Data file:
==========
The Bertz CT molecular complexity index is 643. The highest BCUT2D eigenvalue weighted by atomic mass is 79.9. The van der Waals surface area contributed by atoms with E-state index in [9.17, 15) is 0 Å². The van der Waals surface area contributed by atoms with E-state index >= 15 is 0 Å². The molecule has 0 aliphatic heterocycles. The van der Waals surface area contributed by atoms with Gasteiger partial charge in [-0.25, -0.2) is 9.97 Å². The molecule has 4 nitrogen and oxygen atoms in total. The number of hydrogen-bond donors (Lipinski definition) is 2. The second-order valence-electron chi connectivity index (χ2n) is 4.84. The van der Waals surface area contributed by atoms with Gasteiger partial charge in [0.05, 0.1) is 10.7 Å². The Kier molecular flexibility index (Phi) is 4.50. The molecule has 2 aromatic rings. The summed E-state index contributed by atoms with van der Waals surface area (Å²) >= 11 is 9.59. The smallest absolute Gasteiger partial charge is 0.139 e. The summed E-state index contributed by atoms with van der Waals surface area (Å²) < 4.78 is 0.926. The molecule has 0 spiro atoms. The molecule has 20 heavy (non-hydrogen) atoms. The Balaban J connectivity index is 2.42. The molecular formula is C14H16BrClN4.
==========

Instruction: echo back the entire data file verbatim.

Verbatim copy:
The Bertz CT molecular complexity index is 643. The highest BCUT2D eigenvalue weighted by atomic mass is 79.9. The van der Waals surface area contributed by atoms with E-state index in [9.17, 15) is 0 Å². The van der Waals surface area contributed by atoms with E-state index >= 15 is 0 Å². The molecule has 0 aliphatic heterocycles. The van der Waals surface area contributed by atoms with Gasteiger partial charge in [-0.25, -0.2) is 9.97 Å². The molecule has 4 nitrogen and oxygen atoms in total. The number of hydrogen-bond donors (Lipinski definition) is 2. The second-order valence-electron chi connectivity index (χ2n) is 4.84. The van der Waals surface area contributed by atoms with Gasteiger partial charge in [0.05, 0.1) is 10.7 Å². The Kier molecular flexibility index (Phi) is 4.50. The molecule has 2 aromatic rings. The summed E-state index contributed by atoms with van der Waals surface area (Å²) >= 11 is 9.59. The smallest absolute Gasteiger partial charge is 0.139 e. The summed E-state index contributed by atoms with van der Waals surface area (Å²) < 4.78 is 0.926. The molecule has 0 spiro atoms. The molecule has 20 heavy (non-hydrogen) atoms. The Balaban J connectivity index is 2.42. The molecular formula is C14H16BrClN4.